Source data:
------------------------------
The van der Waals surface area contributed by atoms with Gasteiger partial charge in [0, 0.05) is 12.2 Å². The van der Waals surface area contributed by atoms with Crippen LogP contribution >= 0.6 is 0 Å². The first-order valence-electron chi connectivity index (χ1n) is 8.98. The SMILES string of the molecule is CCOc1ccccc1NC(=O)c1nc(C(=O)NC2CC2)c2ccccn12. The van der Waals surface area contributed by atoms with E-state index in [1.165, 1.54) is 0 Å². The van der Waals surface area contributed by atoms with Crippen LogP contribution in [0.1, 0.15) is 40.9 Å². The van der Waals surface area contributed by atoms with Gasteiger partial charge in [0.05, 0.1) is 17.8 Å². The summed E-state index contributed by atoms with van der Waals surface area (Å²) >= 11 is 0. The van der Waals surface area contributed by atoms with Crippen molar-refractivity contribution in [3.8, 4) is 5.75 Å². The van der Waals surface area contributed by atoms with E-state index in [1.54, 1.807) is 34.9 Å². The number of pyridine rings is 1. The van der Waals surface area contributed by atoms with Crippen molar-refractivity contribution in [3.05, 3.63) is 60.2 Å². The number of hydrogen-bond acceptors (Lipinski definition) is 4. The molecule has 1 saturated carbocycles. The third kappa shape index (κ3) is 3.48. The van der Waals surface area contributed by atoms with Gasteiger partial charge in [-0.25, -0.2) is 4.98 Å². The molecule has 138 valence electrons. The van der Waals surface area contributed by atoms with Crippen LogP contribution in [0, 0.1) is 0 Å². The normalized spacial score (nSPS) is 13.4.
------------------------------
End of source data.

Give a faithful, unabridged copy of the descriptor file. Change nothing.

The van der Waals surface area contributed by atoms with Gasteiger partial charge in [0, 0.05) is 12.2 Å². The van der Waals surface area contributed by atoms with Crippen LogP contribution >= 0.6 is 0 Å². The first-order valence-electron chi connectivity index (χ1n) is 8.98. The SMILES string of the molecule is CCOc1ccccc1NC(=O)c1nc(C(=O)NC2CC2)c2ccccn12. The van der Waals surface area contributed by atoms with E-state index in [1.165, 1.54) is 0 Å². The van der Waals surface area contributed by atoms with Crippen LogP contribution in [0.1, 0.15) is 40.9 Å². The van der Waals surface area contributed by atoms with Gasteiger partial charge in [0.05, 0.1) is 17.8 Å². The summed E-state index contributed by atoms with van der Waals surface area (Å²) >= 11 is 0. The van der Waals surface area contributed by atoms with Crippen molar-refractivity contribution in [3.8, 4) is 5.75 Å². The van der Waals surface area contributed by atoms with E-state index in [1.54, 1.807) is 34.9 Å². The number of pyridine rings is 1. The van der Waals surface area contributed by atoms with Crippen molar-refractivity contribution in [3.05, 3.63) is 60.2 Å². The number of hydrogen-bond acceptors (Lipinski definition) is 4. The molecule has 1 saturated carbocycles. The third kappa shape index (κ3) is 3.48. The van der Waals surface area contributed by atoms with Gasteiger partial charge in [-0.25, -0.2) is 4.98 Å². The molecule has 138 valence electrons. The van der Waals surface area contributed by atoms with Crippen LogP contribution in [0, 0.1) is 0 Å². The normalized spacial score (nSPS) is 13.4.